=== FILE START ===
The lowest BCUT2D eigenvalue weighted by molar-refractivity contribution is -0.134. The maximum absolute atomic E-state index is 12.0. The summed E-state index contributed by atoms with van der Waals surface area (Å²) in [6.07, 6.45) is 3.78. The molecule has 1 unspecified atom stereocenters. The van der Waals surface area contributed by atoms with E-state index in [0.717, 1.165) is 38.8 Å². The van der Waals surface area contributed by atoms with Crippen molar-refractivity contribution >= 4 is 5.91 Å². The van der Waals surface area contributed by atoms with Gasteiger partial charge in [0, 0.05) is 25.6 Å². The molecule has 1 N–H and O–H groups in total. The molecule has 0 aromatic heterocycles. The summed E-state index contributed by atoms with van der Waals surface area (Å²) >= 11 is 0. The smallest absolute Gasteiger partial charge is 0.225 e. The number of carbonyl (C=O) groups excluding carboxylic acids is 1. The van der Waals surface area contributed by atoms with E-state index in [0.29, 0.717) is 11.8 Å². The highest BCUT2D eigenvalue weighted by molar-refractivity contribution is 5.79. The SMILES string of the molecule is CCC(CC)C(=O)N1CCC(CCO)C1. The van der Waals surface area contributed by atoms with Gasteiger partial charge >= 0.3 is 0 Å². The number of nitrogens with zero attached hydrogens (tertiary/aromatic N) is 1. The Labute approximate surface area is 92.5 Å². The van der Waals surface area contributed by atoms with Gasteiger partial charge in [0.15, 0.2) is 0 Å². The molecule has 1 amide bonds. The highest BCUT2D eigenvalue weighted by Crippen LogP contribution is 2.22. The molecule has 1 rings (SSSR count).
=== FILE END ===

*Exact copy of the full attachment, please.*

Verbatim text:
The lowest BCUT2D eigenvalue weighted by molar-refractivity contribution is -0.134. The maximum absolute atomic E-state index is 12.0. The summed E-state index contributed by atoms with van der Waals surface area (Å²) in [6.07, 6.45) is 3.78. The molecule has 1 unspecified atom stereocenters. The van der Waals surface area contributed by atoms with E-state index in [0.717, 1.165) is 38.8 Å². The van der Waals surface area contributed by atoms with Crippen molar-refractivity contribution >= 4 is 5.91 Å². The van der Waals surface area contributed by atoms with Gasteiger partial charge in [0, 0.05) is 25.6 Å². The molecule has 1 N–H and O–H groups in total. The molecule has 0 aromatic heterocycles. The summed E-state index contributed by atoms with van der Waals surface area (Å²) >= 11 is 0. The smallest absolute Gasteiger partial charge is 0.225 e. The number of carbonyl (C=O) groups excluding carboxylic acids is 1. The van der Waals surface area contributed by atoms with E-state index in [0.29, 0.717) is 11.8 Å². The highest BCUT2D eigenvalue weighted by molar-refractivity contribution is 5.79. The SMILES string of the molecule is CCC(CC)C(=O)N1CCC(CCO)C1. The van der Waals surface area contributed by atoms with Gasteiger partial charge >= 0.3 is 0 Å². The number of nitrogens with zero attached hydrogens (tertiary/aromatic N) is 1. The Labute approximate surface area is 92.5 Å². The van der Waals surface area contributed by atoms with Gasteiger partial charge in [0.15, 0.2) is 0 Å². The molecule has 1 amide bonds. The highest BCUT2D eigenvalue weighted by Crippen LogP contribution is 2.22. The molecule has 1 rings (SSSR count).